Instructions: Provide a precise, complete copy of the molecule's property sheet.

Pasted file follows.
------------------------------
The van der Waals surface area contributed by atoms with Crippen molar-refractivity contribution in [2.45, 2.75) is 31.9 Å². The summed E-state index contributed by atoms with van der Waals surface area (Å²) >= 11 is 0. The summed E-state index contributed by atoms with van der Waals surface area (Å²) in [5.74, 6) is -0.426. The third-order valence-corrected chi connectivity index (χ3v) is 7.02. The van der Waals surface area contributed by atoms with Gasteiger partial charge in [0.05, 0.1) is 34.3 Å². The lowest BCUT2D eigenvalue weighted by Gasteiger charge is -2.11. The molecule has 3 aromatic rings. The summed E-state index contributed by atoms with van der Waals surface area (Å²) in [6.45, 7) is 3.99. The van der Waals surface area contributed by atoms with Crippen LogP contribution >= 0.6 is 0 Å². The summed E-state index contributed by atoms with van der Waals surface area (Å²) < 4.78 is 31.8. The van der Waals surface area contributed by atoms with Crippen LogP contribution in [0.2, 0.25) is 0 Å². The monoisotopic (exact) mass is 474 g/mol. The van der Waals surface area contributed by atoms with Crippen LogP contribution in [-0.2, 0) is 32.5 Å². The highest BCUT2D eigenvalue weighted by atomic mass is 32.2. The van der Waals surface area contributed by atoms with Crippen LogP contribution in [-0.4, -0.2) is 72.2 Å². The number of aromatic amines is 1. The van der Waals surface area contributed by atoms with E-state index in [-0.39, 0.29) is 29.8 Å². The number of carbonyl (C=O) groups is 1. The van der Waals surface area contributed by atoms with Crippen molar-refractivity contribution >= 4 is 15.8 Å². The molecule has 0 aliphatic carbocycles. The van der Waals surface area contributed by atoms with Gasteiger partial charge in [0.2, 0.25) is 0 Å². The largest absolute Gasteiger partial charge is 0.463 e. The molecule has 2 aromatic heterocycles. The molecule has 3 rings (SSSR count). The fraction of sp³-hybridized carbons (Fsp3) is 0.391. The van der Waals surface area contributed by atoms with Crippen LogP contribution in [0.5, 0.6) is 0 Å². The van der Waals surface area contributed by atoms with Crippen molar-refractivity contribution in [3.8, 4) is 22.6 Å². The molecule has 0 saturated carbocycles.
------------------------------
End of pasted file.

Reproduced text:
The van der Waals surface area contributed by atoms with Crippen molar-refractivity contribution in [2.45, 2.75) is 31.9 Å². The summed E-state index contributed by atoms with van der Waals surface area (Å²) >= 11 is 0. The summed E-state index contributed by atoms with van der Waals surface area (Å²) in [5.74, 6) is -0.426. The third-order valence-corrected chi connectivity index (χ3v) is 7.02. The van der Waals surface area contributed by atoms with Gasteiger partial charge in [0.05, 0.1) is 34.3 Å². The lowest BCUT2D eigenvalue weighted by Gasteiger charge is -2.11. The molecule has 3 aromatic rings. The summed E-state index contributed by atoms with van der Waals surface area (Å²) in [6.45, 7) is 3.99. The van der Waals surface area contributed by atoms with Crippen LogP contribution >= 0.6 is 0 Å². The summed E-state index contributed by atoms with van der Waals surface area (Å²) < 4.78 is 31.8. The van der Waals surface area contributed by atoms with Crippen LogP contribution in [0.2, 0.25) is 0 Å². The monoisotopic (exact) mass is 474 g/mol. The van der Waals surface area contributed by atoms with Crippen LogP contribution in [-0.2, 0) is 32.5 Å². The highest BCUT2D eigenvalue weighted by atomic mass is 32.2. The van der Waals surface area contributed by atoms with Crippen LogP contribution in [-0.4, -0.2) is 72.2 Å². The number of aromatic amines is 1. The van der Waals surface area contributed by atoms with E-state index in [-0.39, 0.29) is 29.8 Å². The number of carbonyl (C=O) groups is 1. The van der Waals surface area contributed by atoms with Crippen molar-refractivity contribution >= 4 is 15.8 Å². The molecule has 0 aliphatic carbocycles. The van der Waals surface area contributed by atoms with Gasteiger partial charge in [0.2, 0.25) is 0 Å². The largest absolute Gasteiger partial charge is 0.463 e. The molecule has 2 aromatic heterocycles. The molecule has 3 rings (SSSR count). The fraction of sp³-hybridized carbons (Fsp3) is 0.391. The van der Waals surface area contributed by atoms with Crippen LogP contribution in [0.5, 0.6) is 0 Å². The van der Waals surface area contributed by atoms with Crippen molar-refractivity contribution in [3.8, 4) is 22.6 Å². The molecule has 0 saturated carbocycles.